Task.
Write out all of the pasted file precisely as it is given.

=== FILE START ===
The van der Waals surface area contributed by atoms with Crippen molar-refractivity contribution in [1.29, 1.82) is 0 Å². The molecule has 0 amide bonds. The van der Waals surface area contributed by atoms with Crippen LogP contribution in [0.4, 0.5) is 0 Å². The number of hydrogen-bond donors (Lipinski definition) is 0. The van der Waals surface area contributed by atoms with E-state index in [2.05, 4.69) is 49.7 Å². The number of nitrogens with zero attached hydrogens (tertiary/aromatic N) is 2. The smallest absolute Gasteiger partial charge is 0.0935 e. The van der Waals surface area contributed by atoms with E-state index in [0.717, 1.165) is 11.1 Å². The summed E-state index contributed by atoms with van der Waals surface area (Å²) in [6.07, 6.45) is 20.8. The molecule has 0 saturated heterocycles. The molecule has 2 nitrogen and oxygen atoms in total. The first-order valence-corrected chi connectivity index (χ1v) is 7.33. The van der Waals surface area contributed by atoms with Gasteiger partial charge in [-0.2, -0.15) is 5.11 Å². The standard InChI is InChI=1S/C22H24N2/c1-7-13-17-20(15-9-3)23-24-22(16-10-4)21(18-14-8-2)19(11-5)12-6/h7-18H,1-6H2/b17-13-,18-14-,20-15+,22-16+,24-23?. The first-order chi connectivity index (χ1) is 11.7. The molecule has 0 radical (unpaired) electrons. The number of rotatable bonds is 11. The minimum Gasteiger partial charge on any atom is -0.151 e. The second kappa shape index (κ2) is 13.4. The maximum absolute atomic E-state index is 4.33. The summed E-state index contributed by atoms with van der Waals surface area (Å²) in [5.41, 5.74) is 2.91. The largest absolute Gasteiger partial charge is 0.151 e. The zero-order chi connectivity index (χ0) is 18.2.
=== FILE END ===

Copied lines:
The van der Waals surface area contributed by atoms with Crippen molar-refractivity contribution in [1.29, 1.82) is 0 Å². The molecule has 0 amide bonds. The van der Waals surface area contributed by atoms with Crippen LogP contribution in [0.4, 0.5) is 0 Å². The number of hydrogen-bond donors (Lipinski definition) is 0. The van der Waals surface area contributed by atoms with E-state index in [2.05, 4.69) is 49.7 Å². The number of nitrogens with zero attached hydrogens (tertiary/aromatic N) is 2. The smallest absolute Gasteiger partial charge is 0.0935 e. The van der Waals surface area contributed by atoms with E-state index in [0.717, 1.165) is 11.1 Å². The summed E-state index contributed by atoms with van der Waals surface area (Å²) in [6.07, 6.45) is 20.8. The molecule has 0 saturated heterocycles. The molecule has 2 nitrogen and oxygen atoms in total. The first-order valence-corrected chi connectivity index (χ1v) is 7.33. The van der Waals surface area contributed by atoms with Gasteiger partial charge in [-0.2, -0.15) is 5.11 Å². The standard InChI is InChI=1S/C22H24N2/c1-7-13-17-20(15-9-3)23-24-22(16-10-4)21(18-14-8-2)19(11-5)12-6/h7-18H,1-6H2/b17-13-,18-14-,20-15+,22-16+,24-23?. The first-order chi connectivity index (χ1) is 11.7. The molecule has 0 radical (unpaired) electrons. The number of rotatable bonds is 11. The minimum Gasteiger partial charge on any atom is -0.151 e. The second kappa shape index (κ2) is 13.4. The maximum absolute atomic E-state index is 4.33. The summed E-state index contributed by atoms with van der Waals surface area (Å²) in [5.41, 5.74) is 2.91. The largest absolute Gasteiger partial charge is 0.151 e. The zero-order chi connectivity index (χ0) is 18.2.